• Starchy veggies, such as sweet potatoes, butternut squash, and carrots

Is It Possible to Have a Low Carb, High Protein Plant-Based Diet?

Yes, it is possible to have a high protein, low carb plant-based diet. This takes some careful planning, however, and primarily focusing your diet around the foods that have low net carbs, meaning they are high in fiber and low in carbs. Find the net carb of a food by subtracting the fiber from the total carbs.

Remember, carbohydrates aren’t inherently bad – it’s more about the type of carbohydrates you are eating. Focus on fresh whole foods that are high in fiber. If you eat mostly whole-food plant-based sources of carbohydrates, that is more important than only paying attention to the number of carbohydrates in your diet.

Low Carb Vegan Foods

If you are looking to decrease the number of carbohydrates in your diet, whether you are plant-based, vegetarian, or flexitarian, be sure to include plenty of the following low-carb whole foods. These low-carbohydrate vegan foods can replace some of your whole grains.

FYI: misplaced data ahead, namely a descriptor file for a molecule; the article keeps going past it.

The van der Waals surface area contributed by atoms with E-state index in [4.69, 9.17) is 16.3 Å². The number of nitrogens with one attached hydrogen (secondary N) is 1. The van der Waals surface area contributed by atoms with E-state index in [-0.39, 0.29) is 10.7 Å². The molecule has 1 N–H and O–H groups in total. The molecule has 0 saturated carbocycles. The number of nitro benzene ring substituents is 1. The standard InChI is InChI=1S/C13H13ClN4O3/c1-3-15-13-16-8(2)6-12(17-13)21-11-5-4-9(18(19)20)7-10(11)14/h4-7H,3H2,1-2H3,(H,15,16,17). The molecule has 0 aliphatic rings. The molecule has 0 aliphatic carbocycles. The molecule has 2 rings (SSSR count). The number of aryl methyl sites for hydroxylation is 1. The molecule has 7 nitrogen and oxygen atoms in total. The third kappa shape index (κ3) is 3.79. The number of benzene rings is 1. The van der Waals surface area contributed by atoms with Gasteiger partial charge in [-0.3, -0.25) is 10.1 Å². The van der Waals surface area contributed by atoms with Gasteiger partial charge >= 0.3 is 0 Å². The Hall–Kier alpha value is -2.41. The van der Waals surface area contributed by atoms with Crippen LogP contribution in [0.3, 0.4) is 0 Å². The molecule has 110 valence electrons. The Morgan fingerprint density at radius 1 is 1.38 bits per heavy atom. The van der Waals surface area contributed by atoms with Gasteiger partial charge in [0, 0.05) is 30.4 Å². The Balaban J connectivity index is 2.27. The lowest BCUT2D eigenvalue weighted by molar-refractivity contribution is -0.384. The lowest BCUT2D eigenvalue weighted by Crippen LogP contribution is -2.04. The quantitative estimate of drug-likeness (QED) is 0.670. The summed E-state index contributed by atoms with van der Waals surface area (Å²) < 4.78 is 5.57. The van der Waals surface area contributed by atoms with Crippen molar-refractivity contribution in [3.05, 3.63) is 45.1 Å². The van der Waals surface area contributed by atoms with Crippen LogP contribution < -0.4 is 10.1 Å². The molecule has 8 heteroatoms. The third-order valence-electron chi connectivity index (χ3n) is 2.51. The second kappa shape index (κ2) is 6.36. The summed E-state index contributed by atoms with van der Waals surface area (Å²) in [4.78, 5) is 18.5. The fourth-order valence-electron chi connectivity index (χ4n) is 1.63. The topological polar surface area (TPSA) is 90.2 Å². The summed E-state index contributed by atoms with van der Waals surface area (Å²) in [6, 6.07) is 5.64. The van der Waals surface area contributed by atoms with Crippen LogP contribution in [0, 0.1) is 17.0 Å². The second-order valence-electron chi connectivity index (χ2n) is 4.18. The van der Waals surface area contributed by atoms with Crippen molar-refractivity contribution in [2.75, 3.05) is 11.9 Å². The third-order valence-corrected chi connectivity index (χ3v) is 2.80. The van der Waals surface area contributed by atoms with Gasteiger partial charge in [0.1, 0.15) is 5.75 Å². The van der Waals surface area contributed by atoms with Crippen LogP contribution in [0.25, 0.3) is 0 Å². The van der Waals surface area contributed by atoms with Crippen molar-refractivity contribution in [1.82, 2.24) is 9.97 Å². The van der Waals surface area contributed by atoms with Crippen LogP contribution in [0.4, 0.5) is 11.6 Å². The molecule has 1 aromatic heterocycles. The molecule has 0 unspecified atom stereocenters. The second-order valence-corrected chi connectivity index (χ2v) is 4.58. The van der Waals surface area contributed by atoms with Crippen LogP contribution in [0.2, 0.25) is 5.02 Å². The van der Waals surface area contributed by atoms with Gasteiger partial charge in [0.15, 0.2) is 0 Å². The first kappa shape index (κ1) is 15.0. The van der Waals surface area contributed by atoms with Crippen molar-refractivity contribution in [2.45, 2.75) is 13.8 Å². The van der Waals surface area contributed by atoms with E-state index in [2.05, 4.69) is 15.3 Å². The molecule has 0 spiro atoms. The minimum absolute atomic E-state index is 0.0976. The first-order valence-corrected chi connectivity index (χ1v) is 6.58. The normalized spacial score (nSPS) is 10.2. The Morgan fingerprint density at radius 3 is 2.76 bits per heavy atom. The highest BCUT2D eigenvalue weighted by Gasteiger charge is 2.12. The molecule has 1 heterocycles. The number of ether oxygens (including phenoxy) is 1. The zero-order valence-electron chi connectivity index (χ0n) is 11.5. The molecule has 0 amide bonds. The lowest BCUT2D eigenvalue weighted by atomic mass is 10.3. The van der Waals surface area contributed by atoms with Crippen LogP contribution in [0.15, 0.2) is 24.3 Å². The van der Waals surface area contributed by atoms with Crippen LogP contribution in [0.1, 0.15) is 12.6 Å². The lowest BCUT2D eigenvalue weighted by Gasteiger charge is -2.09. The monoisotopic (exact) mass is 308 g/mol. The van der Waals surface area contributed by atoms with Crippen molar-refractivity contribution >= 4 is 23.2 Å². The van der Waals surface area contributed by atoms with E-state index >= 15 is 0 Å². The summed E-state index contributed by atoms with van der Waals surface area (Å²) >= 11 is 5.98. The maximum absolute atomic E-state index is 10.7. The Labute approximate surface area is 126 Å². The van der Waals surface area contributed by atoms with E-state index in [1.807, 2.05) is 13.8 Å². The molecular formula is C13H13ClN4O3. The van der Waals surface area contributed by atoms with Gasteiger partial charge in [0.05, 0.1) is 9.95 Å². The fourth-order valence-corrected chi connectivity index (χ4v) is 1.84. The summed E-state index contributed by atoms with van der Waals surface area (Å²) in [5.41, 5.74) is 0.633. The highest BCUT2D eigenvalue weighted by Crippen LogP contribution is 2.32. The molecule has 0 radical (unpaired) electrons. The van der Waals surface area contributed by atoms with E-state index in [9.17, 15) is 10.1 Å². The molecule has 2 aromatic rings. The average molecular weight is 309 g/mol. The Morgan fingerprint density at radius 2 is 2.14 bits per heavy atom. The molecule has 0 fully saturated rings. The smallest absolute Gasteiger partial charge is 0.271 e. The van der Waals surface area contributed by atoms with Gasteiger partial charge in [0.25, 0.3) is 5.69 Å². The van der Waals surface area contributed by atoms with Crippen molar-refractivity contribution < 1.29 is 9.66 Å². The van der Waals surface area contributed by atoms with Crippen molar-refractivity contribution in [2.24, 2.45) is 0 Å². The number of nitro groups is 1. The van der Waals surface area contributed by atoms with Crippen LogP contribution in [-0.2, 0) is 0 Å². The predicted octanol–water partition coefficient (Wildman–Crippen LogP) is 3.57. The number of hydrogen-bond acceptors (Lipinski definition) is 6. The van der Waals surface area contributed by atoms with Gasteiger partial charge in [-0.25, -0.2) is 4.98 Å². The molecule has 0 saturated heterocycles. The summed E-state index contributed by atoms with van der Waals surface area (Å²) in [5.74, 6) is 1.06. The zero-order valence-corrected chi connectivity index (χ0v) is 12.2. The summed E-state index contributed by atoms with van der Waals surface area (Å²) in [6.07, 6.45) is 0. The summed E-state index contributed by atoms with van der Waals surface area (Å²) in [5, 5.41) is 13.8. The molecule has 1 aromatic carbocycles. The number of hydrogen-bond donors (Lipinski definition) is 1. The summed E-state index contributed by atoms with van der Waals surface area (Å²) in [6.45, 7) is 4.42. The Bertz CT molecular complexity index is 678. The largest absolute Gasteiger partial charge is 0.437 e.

Low-starch whole foods include

  • Tomatoes
  • Mushrooms
  • Eggplant
  • Cruciferous vegetables (broccoli, cauliflower, brussels sprouts)
  • Leafy greens
  • Soy foods, such as tofu, tempeh and edamame
  • Fatty foods such as avocado, olives, and various oils
  • Nuts like almonds, walnuts, peanuts, cashews
  • Seeds like chia seeds, flax seeds, pumpkin, and sunflower seeds
  • Berries, such as raspberries, strawberries, and blackberries

Bottom Line: Look for those healthy carbs on a plant-based diet to boost your health.

If you are looking for ways to incorporate those healthy carbs into your plant-based diet, check out The Beet’s Two Week Plant-Based diet!

More From The Beet